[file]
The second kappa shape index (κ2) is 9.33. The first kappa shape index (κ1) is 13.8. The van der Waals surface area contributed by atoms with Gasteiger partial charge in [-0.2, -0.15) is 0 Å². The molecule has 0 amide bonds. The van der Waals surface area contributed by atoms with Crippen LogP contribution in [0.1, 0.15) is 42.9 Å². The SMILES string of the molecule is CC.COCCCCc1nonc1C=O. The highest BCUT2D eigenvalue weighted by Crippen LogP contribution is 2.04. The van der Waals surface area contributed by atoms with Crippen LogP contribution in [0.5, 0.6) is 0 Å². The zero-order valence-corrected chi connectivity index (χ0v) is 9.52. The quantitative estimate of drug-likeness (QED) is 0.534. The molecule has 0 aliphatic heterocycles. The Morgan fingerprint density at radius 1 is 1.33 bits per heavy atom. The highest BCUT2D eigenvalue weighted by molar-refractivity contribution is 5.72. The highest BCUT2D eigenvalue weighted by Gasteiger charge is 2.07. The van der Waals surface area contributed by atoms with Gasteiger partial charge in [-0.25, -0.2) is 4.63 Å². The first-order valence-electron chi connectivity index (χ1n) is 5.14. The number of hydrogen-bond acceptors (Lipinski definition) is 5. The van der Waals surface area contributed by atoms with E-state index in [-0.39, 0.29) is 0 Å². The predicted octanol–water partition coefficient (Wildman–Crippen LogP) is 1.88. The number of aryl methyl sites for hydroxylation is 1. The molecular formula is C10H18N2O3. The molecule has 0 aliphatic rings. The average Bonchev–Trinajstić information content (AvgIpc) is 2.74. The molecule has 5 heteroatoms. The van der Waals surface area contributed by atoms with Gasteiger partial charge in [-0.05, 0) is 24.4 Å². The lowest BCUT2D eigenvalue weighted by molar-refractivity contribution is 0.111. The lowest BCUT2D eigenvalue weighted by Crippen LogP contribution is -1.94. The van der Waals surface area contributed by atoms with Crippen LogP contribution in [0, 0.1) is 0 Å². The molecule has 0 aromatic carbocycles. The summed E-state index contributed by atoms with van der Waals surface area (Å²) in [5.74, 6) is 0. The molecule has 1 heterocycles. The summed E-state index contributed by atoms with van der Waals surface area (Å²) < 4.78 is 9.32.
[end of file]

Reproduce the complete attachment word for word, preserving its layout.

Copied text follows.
The second kappa shape index (κ2) is 9.33. The first kappa shape index (κ1) is 13.8. The van der Waals surface area contributed by atoms with Gasteiger partial charge in [-0.2, -0.15) is 0 Å². The molecule has 0 amide bonds. The van der Waals surface area contributed by atoms with Crippen LogP contribution in [0.1, 0.15) is 42.9 Å². The SMILES string of the molecule is CC.COCCCCc1nonc1C=O. The highest BCUT2D eigenvalue weighted by Crippen LogP contribution is 2.04. The van der Waals surface area contributed by atoms with Crippen LogP contribution in [0.5, 0.6) is 0 Å². The zero-order valence-corrected chi connectivity index (χ0v) is 9.52. The quantitative estimate of drug-likeness (QED) is 0.534. The molecule has 0 aliphatic heterocycles. The Morgan fingerprint density at radius 1 is 1.33 bits per heavy atom. The highest BCUT2D eigenvalue weighted by molar-refractivity contribution is 5.72. The highest BCUT2D eigenvalue weighted by Gasteiger charge is 2.07. The van der Waals surface area contributed by atoms with Gasteiger partial charge in [-0.25, -0.2) is 4.63 Å². The first-order valence-electron chi connectivity index (χ1n) is 5.14. The number of hydrogen-bond acceptors (Lipinski definition) is 5. The van der Waals surface area contributed by atoms with E-state index in [-0.39, 0.29) is 0 Å². The predicted octanol–water partition coefficient (Wildman–Crippen LogP) is 1.88. The number of aryl methyl sites for hydroxylation is 1. The molecular formula is C10H18N2O3. The molecule has 0 aliphatic rings. The average Bonchev–Trinajstić information content (AvgIpc) is 2.74. The molecule has 5 heteroatoms. The van der Waals surface area contributed by atoms with Gasteiger partial charge in [-0.05, 0) is 24.4 Å². The lowest BCUT2D eigenvalue weighted by molar-refractivity contribution is 0.111. The lowest BCUT2D eigenvalue weighted by Crippen LogP contribution is -1.94. The van der Waals surface area contributed by atoms with Crippen LogP contribution in [0, 0.1) is 0 Å². The molecule has 0 aromatic carbocycles. The summed E-state index contributed by atoms with van der Waals surface area (Å²) in [5.74, 6) is 0. The molecule has 1 heterocycles. The summed E-state index contributed by atoms with van der Waals surface area (Å²) < 4.78 is 9.32.